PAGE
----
The UAE 'green dreamers' joining crucial fight to boost food and water security

Agricultural innovations with roots in the Emirates on display at major environmental exhibition in Doha

Manhat founder Manhat founder Saeed Alhassan
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UAE innovators are on a mission to turn green dreams into reality to help tackle food waste and boost water security under an ambitious sustainability vision.

The group of environmental champions is demonstrating how cutting-edge technology can be a crucial tool in efforts to protect the planet from pressing climate challenges at the International Horticultural Expo in Doha.

The experts are part of the "Dreamers" group showcasing enterprising projects at the UAE pavilion at the six-month-long event, which concludes on March 28.

The expo – being held under the theme “Green Desert, Better Environment” – is the first international horticultural exhibition to be held in a desert-climate country.

Fuelling sustainable vision

Circa Biotech, a UAE-based AgriTech company, transforms food waste into animal feed and plans to turn it into sustainable aviation fuel to reduce the carbon footprint of the air travel industry.

Dr Haythem Riahi, co-founder of the company, said his team uses black soldier fly larvae to metabolise food waste into proteins and fats that can be used to feed chicken and fish.

“We engineered a controlled environment and used the insects to decompose the food waste,” Dr Riahi told The National." We were able to process three tonnes per day in our facility in Masdar City. It is a highly sustainable process.

“We are building a new facility in Al Ain and it will be processing 1,000 tonnes per year.”

The drive will also produce 1.5 tonnes of organic fertiliser a month.

Going green

An indoor vertical farm equipped with hydroponic technology is also on show at the major exhibition.

Abdulla Al Kaabi, founder of UAE-based Smart Acres, said the farm produces pesticide-free leafy greens using a mere fraction of the land and water required by traditional farming methods.

“I always had passion in environment and farming,” Mr Al Kaabi said. "When UAE government started initiatives about food security and sustainable practices, I was inspired and motivated to do such a project to benefit the community."

The advanced farm requires only 10 per cent of the land and 90 per cent of the water used in conventional methods, Mr Al Kaabi said.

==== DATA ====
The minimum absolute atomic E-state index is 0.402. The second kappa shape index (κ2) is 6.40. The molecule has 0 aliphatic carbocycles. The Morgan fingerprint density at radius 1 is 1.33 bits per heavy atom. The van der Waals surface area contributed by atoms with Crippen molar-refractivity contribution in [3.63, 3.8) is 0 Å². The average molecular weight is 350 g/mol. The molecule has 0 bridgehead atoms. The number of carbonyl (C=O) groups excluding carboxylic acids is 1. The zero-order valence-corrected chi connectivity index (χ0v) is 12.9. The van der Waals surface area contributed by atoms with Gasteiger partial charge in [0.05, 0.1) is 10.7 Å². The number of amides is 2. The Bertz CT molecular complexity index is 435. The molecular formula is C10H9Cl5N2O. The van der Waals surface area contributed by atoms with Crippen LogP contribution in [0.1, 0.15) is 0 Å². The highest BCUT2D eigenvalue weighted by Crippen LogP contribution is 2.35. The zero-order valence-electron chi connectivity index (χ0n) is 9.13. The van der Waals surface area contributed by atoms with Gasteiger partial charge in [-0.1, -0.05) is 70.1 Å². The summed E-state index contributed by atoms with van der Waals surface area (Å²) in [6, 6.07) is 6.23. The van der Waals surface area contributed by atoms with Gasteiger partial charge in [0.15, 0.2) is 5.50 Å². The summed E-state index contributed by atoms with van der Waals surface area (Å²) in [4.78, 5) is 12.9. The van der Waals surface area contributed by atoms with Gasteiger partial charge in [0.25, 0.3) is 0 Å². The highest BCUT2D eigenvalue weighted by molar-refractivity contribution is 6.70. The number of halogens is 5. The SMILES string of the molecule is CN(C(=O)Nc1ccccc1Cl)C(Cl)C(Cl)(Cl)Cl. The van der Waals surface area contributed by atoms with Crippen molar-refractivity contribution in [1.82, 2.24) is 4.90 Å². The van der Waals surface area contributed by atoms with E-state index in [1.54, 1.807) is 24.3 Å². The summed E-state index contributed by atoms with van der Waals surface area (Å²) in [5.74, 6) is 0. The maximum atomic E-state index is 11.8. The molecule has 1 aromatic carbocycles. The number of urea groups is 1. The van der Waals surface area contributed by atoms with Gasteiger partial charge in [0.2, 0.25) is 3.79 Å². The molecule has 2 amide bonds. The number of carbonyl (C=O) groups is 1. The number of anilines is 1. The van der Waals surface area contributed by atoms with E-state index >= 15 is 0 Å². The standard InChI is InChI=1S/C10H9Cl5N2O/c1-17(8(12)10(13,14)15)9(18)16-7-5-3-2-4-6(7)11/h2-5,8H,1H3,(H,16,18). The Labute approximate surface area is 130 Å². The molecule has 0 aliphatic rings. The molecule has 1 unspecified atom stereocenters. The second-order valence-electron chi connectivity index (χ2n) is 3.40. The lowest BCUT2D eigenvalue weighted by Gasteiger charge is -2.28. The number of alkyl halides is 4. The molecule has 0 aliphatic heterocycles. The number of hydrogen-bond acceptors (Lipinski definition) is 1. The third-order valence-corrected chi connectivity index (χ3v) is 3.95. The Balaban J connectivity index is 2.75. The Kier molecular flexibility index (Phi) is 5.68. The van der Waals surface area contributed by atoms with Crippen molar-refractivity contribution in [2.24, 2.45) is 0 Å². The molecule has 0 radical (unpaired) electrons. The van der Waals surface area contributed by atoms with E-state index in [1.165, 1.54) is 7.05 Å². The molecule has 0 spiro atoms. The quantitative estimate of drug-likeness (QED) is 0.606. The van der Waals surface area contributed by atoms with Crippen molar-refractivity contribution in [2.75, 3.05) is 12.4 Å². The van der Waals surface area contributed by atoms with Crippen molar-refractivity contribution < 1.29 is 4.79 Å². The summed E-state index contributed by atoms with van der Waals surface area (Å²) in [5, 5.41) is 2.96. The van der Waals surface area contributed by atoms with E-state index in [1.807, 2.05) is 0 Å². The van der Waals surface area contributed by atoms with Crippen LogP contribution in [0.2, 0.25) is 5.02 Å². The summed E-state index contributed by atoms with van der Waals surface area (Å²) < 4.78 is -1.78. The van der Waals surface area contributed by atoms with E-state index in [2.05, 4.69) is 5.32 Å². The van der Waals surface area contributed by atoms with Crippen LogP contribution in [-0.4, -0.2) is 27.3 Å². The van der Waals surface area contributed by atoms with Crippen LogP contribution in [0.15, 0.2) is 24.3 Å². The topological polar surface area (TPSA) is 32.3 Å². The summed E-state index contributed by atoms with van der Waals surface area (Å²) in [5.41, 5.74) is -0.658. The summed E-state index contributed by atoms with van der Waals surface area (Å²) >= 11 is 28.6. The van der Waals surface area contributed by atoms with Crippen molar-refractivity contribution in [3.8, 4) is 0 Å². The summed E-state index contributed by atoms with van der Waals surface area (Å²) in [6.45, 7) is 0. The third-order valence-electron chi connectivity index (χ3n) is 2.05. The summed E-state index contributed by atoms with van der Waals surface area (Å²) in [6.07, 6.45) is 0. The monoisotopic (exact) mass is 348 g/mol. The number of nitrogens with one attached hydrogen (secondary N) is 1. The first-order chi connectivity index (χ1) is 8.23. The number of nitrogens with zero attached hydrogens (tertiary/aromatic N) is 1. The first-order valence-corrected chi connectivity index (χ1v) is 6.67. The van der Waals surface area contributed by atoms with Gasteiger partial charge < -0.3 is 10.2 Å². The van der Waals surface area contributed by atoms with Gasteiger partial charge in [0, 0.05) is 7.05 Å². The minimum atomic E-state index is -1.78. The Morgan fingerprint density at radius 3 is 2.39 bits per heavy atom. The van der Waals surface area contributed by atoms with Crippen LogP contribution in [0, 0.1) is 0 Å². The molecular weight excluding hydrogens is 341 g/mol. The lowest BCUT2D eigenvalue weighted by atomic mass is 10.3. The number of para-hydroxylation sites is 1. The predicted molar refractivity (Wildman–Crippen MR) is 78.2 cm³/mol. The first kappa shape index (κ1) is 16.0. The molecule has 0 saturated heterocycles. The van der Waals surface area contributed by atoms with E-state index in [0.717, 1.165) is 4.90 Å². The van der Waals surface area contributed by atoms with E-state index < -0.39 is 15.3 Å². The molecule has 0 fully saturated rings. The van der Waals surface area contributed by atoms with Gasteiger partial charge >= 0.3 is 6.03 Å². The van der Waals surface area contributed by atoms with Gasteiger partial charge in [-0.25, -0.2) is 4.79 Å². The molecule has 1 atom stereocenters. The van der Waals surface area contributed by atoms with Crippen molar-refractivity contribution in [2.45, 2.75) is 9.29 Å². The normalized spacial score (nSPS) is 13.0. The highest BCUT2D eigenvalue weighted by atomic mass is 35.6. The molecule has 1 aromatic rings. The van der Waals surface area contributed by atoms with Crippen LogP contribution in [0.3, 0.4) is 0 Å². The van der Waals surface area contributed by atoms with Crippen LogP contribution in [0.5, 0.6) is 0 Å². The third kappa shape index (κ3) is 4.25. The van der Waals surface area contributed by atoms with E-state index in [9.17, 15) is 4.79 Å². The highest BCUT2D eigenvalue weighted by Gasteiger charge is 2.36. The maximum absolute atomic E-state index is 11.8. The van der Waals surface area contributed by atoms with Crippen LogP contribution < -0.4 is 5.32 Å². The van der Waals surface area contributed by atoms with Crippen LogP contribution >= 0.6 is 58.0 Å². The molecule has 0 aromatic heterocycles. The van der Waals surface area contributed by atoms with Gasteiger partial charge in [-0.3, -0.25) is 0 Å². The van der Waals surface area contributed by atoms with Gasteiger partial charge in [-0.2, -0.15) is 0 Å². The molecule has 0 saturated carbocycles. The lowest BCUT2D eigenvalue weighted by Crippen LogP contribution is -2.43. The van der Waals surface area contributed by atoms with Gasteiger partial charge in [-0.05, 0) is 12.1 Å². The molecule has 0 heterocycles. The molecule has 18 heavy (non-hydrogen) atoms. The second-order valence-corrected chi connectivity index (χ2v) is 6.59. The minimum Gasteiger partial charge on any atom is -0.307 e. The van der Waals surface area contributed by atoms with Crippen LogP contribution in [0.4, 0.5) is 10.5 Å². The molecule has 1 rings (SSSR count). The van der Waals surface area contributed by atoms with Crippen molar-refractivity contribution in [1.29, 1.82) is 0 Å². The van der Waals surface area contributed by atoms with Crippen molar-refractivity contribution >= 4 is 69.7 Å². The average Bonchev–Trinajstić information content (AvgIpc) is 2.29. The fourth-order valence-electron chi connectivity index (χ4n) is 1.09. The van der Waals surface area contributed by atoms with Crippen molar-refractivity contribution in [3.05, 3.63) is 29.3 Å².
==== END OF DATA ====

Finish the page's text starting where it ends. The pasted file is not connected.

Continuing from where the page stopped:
Dr Dinesh Shetty, assistant professor of chemistry at Khalifa University, has developed a water-purification system designed to remove toxic pesticides and contaminants.

“A lot of water is getting wasted," he said. "I developed a polymeric material to remove micropollutants and toxic pesticides within seconds."

The system aims to ensure access to clean and safe water for agricultural and domestic use.

UAE professor builds unique device to water his farm in the desert

UAE professor builds unique device to water his farm in the desert

Floating farms

Dr Saeed Al Hassan, a professor at Khalifa University and co-founder of Emirati start-up Manhat, is shining a light on his plans to use the power of the Sun to improve water security.

The company generates fresh water from the ocean without electricity.

Manhat uses the Sun's heat and the process of evaporation instead of traditional distillation techniques.

Dr Al Hassan wants to build floating farms, using the fresh water collected to irrigate and grow crops right at the source.

“The technology uses sunlight to distil water from the surface on which the farm floats to irrigate the crops," he said. "This natural distillation system uses zero electricity, emits zero CO2 and produces zero brine emissions.

“It offers new ways of farming to coastal communities threatened by rising sea levels. Manhat has already deployed prototypes in different locations in the UAE.”

Natural roots of UAE pavilion

The UAE pavilion’s designer, Giulia Frittoli, senior landscape architect and partner at Bjarke Ingels group, said the structure was inspired by the deep roots and intertwined branches of the drought-resistant ghaf tree.

“The pavilion is designed as a network of rammed earth walls framing a series of exhibition galleries and gardens of indigenous species," she said.

"Walls, floors and roofs are formed by locally sourced soil within Qatar, laid into different strata of limestone and clay mix to recall the region’s geological and mineral diversity.

“There are paths leading to an outdoor oasis, which is organised as a series of thematic gardens, grouped in 32 experiential outdoor rooms that explore the power of plants as a source of food, health and energy.”

Updated: March 19, 2024, 4:54 AM